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Curious about finish on watch part

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  • Curious about finish on watch part

    I have an economy Invicta automatic titanium watch with a crystal in the back to view the mechanism.
    The part that goes around and around, I assume to wind the watch, has a very nice pattern on it that catches the light and looks very sharp when you move it around in your hand, kind of looks like a moving shadow between the lines.
    I am just curious how this finish was achieved?
    Cheers,
    Jon

    The pic does not do it justice but you can see what I am talking about.

  • #2
    Is the part marked "NH35A" flat or are those a series of
    furrows left either by several passes with one abrasive
    object or one pass with multiple abrasive objects operating
    at an angular offset to the path of the part as it moves
    past the abrasive.

    .

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    • #3
      Like a variation on ornamental Engine Turning

      .

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      • #4
        I cannot see much of the pattern, but..

        You might experiment by mounting a wooden dowel in your drill press or mill. After you square the end up on a file or abrassive paper, coat the tip of the dowel with valve grinding compound or similar. Then you can press the dowel into the work surface and burnish. Maybe by dragging it along, and by canting the work at an angle, you can achieve a similar finish?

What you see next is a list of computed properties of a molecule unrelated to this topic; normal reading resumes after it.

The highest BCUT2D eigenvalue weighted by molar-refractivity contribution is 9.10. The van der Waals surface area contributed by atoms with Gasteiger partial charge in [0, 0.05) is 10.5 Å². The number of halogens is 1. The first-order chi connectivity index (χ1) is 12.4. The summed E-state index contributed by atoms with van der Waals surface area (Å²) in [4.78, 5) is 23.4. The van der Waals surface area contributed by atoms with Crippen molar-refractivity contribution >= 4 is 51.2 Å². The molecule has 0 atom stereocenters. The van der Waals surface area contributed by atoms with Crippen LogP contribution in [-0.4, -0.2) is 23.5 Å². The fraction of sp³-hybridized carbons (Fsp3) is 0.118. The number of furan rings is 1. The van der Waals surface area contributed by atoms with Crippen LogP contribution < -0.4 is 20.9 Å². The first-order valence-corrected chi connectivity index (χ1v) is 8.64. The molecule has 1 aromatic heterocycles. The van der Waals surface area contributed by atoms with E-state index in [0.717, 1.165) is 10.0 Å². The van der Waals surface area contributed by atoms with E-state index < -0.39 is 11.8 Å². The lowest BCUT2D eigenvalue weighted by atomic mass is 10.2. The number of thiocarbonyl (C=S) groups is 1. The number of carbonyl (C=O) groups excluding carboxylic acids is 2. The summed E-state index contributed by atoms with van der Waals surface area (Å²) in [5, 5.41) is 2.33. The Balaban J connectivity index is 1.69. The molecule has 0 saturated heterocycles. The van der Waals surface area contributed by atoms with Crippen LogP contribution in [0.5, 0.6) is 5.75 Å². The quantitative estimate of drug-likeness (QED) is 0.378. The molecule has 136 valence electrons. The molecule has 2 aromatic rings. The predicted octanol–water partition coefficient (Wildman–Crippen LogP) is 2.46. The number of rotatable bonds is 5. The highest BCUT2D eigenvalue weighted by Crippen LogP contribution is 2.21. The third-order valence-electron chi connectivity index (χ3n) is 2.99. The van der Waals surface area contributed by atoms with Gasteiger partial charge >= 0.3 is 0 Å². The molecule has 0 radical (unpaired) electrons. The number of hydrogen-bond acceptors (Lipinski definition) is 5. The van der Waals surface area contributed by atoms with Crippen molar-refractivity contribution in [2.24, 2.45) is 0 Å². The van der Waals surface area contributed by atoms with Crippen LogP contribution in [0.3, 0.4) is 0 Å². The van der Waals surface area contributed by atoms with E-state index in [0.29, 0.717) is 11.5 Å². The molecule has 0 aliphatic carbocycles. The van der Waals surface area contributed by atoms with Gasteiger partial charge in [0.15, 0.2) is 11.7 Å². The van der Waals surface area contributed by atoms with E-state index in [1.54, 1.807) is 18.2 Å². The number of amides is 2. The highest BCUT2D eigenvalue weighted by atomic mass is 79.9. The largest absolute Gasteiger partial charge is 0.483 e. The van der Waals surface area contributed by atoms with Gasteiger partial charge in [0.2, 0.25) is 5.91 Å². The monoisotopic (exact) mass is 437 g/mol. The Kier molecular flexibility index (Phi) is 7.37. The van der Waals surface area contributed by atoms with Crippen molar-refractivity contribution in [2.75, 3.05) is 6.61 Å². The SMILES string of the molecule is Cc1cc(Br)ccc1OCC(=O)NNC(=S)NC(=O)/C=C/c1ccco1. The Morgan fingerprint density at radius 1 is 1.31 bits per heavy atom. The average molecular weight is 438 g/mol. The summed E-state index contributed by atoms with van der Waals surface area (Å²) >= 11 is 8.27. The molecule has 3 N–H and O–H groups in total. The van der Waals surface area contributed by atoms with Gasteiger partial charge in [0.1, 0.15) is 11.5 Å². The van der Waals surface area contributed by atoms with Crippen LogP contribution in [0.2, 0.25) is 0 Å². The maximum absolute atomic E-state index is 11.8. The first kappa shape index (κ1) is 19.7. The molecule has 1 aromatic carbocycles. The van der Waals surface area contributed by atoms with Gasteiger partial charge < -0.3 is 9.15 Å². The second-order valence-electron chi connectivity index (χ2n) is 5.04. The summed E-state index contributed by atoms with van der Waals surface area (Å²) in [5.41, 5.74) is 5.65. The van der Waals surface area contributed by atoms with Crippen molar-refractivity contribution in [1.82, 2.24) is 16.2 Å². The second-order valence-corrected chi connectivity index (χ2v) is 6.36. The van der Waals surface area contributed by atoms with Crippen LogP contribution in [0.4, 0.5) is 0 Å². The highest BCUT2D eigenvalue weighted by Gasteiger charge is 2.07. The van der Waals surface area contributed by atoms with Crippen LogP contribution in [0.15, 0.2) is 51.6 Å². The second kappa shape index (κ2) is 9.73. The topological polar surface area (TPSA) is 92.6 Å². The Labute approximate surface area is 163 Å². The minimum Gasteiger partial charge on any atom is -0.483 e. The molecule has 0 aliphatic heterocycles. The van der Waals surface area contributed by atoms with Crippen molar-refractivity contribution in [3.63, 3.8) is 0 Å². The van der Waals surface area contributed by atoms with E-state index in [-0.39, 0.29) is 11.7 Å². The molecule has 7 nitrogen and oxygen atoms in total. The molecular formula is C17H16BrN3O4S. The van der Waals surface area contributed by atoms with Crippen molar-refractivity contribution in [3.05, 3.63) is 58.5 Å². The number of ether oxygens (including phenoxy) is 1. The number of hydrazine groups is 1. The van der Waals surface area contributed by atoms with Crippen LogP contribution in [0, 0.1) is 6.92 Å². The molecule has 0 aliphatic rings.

I suppose you could also use a metal rod that is harder than the material to be textured.

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        • #5
          You can see how Blancpain does it on their mega dollar wrist watches at https://www.youtube.com/watch?v=njcdITiWWyM. Look at about the 6:20 mark. It's not real clear, but there is some kind of abrasive on the bottom of the tool held in the machine's vertical spindle.

          RWO

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          • #6
            Is the part marked "NH35A" flat
            Yes.
            Thats it RWO!
            Great vid!
            Cheers,
            Jon

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            • #7
              Originally posted by Jon Heron View Post
              Yes.
              Thats it RWO!
              Seems this is known as Cotes de Geneve or Geneva Stripes. A
              rare instance where an out-of-tram spindle is desireable.

              I see that the fancy phrase for engine turning is Perlage Engraving:
              'swirls of overlapping circles'.

              .

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              • #8
                Eraser/rubber tip with grinding/polishing compound? Make multiple, parallel passes to achieve the lines effect?
                Last edited by Paul Alciatore; 11-29-2014, 03:00 PM.
                Paul A.
                SE Texas

                And if you look REAL close at an analog signal,
                You will find that it has discrete steps.

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